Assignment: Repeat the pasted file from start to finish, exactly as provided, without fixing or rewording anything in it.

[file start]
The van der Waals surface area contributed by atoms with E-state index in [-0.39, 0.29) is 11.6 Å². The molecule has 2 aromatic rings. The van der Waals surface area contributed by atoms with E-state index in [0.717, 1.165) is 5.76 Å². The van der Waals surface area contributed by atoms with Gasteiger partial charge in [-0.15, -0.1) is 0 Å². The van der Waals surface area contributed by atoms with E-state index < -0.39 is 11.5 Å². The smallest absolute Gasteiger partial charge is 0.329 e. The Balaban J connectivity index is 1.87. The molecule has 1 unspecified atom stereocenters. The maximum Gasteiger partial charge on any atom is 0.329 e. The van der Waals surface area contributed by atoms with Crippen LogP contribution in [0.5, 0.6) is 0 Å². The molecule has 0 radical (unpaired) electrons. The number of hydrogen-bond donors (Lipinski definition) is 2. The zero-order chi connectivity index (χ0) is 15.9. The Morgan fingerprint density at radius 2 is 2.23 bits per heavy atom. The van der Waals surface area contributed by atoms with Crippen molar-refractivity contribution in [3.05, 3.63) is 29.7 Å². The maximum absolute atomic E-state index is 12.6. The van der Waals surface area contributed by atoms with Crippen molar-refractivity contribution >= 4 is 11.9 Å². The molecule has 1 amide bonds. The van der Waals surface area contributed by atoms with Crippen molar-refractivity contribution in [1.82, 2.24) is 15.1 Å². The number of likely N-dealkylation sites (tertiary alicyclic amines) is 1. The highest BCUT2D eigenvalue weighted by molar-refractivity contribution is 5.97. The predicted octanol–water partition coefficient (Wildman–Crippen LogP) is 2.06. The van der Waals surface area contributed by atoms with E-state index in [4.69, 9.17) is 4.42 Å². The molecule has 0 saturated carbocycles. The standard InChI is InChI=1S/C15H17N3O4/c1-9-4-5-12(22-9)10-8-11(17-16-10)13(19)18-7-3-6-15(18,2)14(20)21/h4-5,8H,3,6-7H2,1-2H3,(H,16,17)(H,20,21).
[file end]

The van der Waals surface area contributed by atoms with E-state index in [-0.39, 0.29) is 11.6 Å². The molecule has 2 aromatic rings. The van der Waals surface area contributed by atoms with E-state index in [0.717, 1.165) is 5.76 Å². The van der Waals surface area contributed by atoms with Gasteiger partial charge in [-0.15, -0.1) is 0 Å². The van der Waals surface area contributed by atoms with E-state index < -0.39 is 11.5 Å². The smallest absolute Gasteiger partial charge is 0.329 e. The Balaban J connectivity index is 1.87. The molecule has 1 unspecified atom stereocenters. The maximum Gasteiger partial charge on any atom is 0.329 e. The van der Waals surface area contributed by atoms with Crippen LogP contribution in [0.5, 0.6) is 0 Å². The molecule has 0 radical (unpaired) electrons. The number of hydrogen-bond donors (Lipinski definition) is 2. The zero-order chi connectivity index (χ0) is 15.9. The Morgan fingerprint density at radius 2 is 2.23 bits per heavy atom. The van der Waals surface area contributed by atoms with Crippen molar-refractivity contribution in [3.05, 3.63) is 29.7 Å². The maximum absolute atomic E-state index is 12.6. The van der Waals surface area contributed by atoms with Crippen molar-refractivity contribution >= 4 is 11.9 Å². The molecule has 1 amide bonds. The van der Waals surface area contributed by atoms with Crippen molar-refractivity contribution in [1.82, 2.24) is 15.1 Å². The number of likely N-dealkylation sites (tertiary alicyclic amines) is 1. The highest BCUT2D eigenvalue weighted by molar-refractivity contribution is 5.97. The predicted octanol–water partition coefficient (Wildman–Crippen LogP) is 2.06. The van der Waals surface area contributed by atoms with E-state index in [4.69, 9.17) is 4.42 Å². The molecule has 0 saturated carbocycles. The standard InChI is InChI=1S/C15H17N3O4/c1-9-4-5-12(22-9)10-8-11(17-16-10)13(19)18-7-3-6-15(18,2)14(20)21/h4-5,8H,3,6-7H2,1-2H3,(H,16,17)(H,20,21).